Crowle Patrol

A.K.A. (nickname)

Crowle is a village 4 miles east of the City of Worcester.

Patrol members
Name Occupation Posted from Until
Second Lieutenant Roger George Smith


Unknown Unknown
Sergeant John Wythes


Unknown 03 Dec 1944
Corporal John Ivor Thomas


Unknown 03 Dec 1944
Private Burnley John Badger

Highways foreman

Unknown 03 Dec 1944
Private John Edward Hartwright

Agricultural salesman

Unknown 03 Dec 1944
Private Albert James Holt


Unknown 03 Dec 1944
Private Noel Herbert Huband

Agricultural mechanic

Unknown 03 Dec 1944
Operational Base (OB)

The Patrol had two OBs. 

The first was east of Crowle Village in woodland, owned at the time by the Croome Estate, over looking Upton Snodsbury. This OB was built by the Royal Engineers but was abandoned as it flooded.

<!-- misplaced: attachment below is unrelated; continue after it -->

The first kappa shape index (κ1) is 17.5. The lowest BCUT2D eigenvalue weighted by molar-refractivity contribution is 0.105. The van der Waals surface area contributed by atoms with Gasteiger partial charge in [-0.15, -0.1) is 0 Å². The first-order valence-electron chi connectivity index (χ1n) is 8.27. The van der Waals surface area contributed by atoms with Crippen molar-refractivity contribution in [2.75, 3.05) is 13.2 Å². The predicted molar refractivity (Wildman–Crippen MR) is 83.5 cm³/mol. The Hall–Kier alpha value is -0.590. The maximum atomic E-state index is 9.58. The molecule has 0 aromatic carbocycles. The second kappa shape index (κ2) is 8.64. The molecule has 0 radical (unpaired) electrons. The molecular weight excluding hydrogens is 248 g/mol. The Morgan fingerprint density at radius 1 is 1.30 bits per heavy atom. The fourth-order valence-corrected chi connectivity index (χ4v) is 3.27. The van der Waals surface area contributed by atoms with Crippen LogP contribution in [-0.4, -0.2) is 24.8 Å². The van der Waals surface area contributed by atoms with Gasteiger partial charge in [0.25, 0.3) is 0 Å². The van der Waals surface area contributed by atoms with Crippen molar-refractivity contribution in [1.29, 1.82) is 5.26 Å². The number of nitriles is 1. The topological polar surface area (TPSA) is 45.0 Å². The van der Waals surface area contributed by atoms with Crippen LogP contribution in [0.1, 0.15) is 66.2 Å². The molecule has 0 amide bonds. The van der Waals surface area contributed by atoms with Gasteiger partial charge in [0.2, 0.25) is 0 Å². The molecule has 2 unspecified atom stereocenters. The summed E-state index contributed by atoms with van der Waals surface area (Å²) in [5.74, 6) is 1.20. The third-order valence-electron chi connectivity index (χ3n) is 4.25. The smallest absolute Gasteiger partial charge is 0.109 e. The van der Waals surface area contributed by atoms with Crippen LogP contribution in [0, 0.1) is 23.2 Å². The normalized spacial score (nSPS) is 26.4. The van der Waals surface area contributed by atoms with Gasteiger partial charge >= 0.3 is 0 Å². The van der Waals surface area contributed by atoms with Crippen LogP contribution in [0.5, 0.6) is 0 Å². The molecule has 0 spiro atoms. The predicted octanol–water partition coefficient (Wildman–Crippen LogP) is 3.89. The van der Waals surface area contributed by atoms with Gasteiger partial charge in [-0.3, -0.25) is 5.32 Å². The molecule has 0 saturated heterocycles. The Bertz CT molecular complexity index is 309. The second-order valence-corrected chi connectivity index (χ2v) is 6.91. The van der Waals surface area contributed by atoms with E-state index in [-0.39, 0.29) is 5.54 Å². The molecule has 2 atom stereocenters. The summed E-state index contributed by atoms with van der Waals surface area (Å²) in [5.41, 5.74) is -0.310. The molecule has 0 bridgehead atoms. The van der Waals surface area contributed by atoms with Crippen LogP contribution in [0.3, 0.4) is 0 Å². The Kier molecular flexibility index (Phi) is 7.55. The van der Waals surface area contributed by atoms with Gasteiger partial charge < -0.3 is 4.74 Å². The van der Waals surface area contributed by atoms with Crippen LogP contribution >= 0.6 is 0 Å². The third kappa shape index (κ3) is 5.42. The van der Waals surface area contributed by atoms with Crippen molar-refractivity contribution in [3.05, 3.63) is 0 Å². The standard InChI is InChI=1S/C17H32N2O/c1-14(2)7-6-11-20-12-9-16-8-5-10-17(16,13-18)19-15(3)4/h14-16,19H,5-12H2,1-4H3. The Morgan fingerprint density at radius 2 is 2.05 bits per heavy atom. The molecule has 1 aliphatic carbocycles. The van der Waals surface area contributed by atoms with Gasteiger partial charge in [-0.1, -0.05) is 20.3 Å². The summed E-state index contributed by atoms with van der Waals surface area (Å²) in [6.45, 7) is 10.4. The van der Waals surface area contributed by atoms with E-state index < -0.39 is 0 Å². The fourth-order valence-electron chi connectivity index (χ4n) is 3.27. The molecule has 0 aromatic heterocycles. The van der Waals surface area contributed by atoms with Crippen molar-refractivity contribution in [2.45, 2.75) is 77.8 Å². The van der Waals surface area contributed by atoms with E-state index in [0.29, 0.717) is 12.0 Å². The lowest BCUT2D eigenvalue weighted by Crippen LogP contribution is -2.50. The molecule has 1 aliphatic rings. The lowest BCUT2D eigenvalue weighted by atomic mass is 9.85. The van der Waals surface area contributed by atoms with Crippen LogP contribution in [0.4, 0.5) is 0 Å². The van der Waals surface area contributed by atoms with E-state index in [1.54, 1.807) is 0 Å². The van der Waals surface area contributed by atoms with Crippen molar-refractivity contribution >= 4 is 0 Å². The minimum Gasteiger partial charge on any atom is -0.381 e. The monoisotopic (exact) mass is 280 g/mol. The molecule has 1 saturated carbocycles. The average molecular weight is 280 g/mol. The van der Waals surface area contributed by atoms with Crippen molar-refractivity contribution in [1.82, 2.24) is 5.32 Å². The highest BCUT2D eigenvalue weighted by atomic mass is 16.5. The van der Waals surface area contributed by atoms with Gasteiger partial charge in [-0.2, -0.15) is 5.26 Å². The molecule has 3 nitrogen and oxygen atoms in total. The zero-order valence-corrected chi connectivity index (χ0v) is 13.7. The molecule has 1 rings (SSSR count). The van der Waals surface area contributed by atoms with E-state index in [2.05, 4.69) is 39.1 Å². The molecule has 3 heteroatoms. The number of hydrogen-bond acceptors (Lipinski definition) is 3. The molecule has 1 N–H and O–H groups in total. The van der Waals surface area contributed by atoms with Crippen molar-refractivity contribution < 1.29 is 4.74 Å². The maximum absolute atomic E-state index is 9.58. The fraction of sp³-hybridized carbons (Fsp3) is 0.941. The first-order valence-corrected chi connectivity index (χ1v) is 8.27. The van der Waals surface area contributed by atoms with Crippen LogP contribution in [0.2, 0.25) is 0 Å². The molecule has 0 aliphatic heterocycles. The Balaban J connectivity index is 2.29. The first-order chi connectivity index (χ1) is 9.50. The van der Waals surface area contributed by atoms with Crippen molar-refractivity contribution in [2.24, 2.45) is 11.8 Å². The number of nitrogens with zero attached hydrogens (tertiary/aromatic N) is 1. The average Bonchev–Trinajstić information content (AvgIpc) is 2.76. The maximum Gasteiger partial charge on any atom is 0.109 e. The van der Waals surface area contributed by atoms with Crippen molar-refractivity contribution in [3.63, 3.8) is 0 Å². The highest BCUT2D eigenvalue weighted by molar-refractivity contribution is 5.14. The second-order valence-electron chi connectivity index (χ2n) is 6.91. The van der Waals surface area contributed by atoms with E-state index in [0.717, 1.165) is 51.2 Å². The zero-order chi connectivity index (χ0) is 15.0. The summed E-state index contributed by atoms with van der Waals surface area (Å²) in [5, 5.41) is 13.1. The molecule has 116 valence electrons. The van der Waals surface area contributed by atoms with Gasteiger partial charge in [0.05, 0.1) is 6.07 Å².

It was replaced by another structure built in woods owned by Captain Castle on north-west side of the village. This site provided good views of flat lands between Crowle and Worcester towards Droitwich.  Little remains of the first OB but the second is more complete although it has collapsed. The concrete pipe escape tunnel is still apparent and is now used by badgers as a set.

The OB had a telephone which was connected to another handset in a hidden observation post set in a large tree some distance away.  Apparently these telephones were also connected to a line back to the village, presumably to Lieutenant Roger Smith. It is thought the primary purpose was to alert the OB of approaching enemy patrols to enable escape. 

Lighting was provided by a hurricane lamp and Sergeant John Wythes remembered that they were careful when cooking food to avoid fumes issuing from the OB.